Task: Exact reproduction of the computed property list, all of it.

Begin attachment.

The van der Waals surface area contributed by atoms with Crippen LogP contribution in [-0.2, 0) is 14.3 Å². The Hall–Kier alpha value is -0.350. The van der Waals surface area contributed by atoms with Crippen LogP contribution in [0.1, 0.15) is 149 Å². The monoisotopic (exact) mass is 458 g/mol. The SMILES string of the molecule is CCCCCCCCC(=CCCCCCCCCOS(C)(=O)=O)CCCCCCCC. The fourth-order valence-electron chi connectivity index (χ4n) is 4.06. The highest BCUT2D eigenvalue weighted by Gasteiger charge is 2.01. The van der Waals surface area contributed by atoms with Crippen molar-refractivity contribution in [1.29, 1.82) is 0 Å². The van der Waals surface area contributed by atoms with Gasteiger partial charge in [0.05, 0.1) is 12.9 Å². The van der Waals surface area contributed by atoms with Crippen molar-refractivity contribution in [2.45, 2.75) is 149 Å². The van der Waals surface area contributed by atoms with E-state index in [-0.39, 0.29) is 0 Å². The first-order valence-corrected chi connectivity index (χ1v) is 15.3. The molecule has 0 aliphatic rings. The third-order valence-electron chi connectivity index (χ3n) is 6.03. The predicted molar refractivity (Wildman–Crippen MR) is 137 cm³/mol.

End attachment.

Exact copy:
The van der Waals surface area contributed by atoms with Crippen LogP contribution in [-0.2, 0) is 14.3 Å². The Hall–Kier alpha value is -0.350. The van der Waals surface area contributed by atoms with Crippen LogP contribution in [0.1, 0.15) is 149 Å². The monoisotopic (exact) mass is 458 g/mol. The SMILES string of the molecule is CCCCCCCCC(=CCCCCCCCCOS(C)(=O)=O)CCCCCCCC. The fourth-order valence-electron chi connectivity index (χ4n) is 4.06. The highest BCUT2D eigenvalue weighted by Gasteiger charge is 2.01. The van der Waals surface area contributed by atoms with Crippen molar-refractivity contribution in [1.29, 1.82) is 0 Å². The van der Waals surface area contributed by atoms with Gasteiger partial charge in [0.05, 0.1) is 12.9 Å². The van der Waals surface area contributed by atoms with Crippen molar-refractivity contribution in [2.45, 2.75) is 149 Å². The van der Waals surface area contributed by atoms with E-state index in [-0.39, 0.29) is 0 Å². The first-order valence-corrected chi connectivity index (χ1v) is 15.3. The molecule has 0 aliphatic rings. The third-order valence-electron chi connectivity index (χ3n) is 6.03. The predicted molar refractivity (Wildman–Crippen MR) is 137 cm³/mol.